Autopilot suspected as the culprit in 10 deaths since 2016.
Self-driving vehicles are facing serious scrutiny this week. A recent bid to lift the strict legislation under which these cars function was rejected, and, a day later, the US Auto Safety Regulators announced 30 investigations into Tesla crashes. A total of ten people were killed in said crashes.
The National Highway Traffic Safety (NHTSA) already has a list of Tesla crashes currently under the magnifying glass of its Special Crash Investigations. The NHTSA does an initial investigation, after which it's decided whether to pass it on to the Special Crash Investigations. A recent Model 3 crash was not handed over, for example.
Out of the 30 investigations, the NHTSA has only released final rulings on five crashes. Tesla Autopilot was ruled out as the cause of the accident in three cases, while the NHTSA published reports on two incidents.
Autopilot has been controversial since the start, even though it's no more than a Level 2 driver assistance system. Tesla's website clearly states that "the currently enabled features require active driver supervision and do not make the vehicle autonomous." The main source of contention seems to be that even though Tesla states it's not a fully self-driving system, it calls it exactly that. It also doesn't help that it keeps on making the news after owners do extremely irresponsible things. In August 2020, a Tesla driver crashed into the back of a cop car while watching a movie.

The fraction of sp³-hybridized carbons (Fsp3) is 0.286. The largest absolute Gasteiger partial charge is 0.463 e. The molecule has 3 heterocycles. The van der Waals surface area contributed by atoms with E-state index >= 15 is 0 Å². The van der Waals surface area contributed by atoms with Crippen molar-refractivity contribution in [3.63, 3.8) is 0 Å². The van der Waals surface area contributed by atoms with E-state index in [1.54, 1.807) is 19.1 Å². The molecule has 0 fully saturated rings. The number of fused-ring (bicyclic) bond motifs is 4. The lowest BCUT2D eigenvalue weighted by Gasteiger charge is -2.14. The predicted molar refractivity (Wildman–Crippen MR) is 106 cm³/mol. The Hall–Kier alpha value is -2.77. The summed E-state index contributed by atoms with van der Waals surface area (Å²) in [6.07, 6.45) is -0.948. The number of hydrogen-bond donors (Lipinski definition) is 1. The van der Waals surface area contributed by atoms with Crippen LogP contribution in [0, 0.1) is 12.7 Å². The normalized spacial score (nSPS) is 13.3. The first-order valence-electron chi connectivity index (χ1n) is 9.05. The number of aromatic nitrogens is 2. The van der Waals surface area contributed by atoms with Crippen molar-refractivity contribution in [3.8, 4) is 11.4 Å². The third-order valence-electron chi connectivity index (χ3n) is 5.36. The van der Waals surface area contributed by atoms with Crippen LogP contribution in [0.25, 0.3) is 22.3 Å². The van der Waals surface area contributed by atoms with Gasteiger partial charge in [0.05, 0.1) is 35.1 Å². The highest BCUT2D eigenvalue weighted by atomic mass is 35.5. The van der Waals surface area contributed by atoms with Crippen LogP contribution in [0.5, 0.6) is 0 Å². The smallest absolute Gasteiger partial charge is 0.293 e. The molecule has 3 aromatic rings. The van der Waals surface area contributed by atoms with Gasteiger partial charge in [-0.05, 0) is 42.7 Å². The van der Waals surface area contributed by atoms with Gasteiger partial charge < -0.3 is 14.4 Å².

The National Transportation Safety Board (NTSB) takes a much fiercer stance against Tesla. According to the NTSB, Autopilot was engaged in at least three fatal accidents since 2016. This body is particularly critical of Autopilot and the fact that it allows drivers to remove their hands from the steering wheel for long periods of time.
Rather concerning, the NHTSA's list of investigations includes eight new inclusions since March. This issue was highlighted again after a now-infamous crash in Texas in May 2020. The NTSB's preliminary report indicated that Autopilot was not switched on, even though the police initially reported that nobody was behind the wheel at the time of the crash.
These crashes are also the reason why the Senate Commerce Committee voted against giving self-driving cars more leeway. The chair of the committee, Maria Cantwell, mentioned Tesla's Autopilot specifically. "It seems like every other week we're hearing about a new vehicle that crashed when it was on Autopilot," Cantwell said.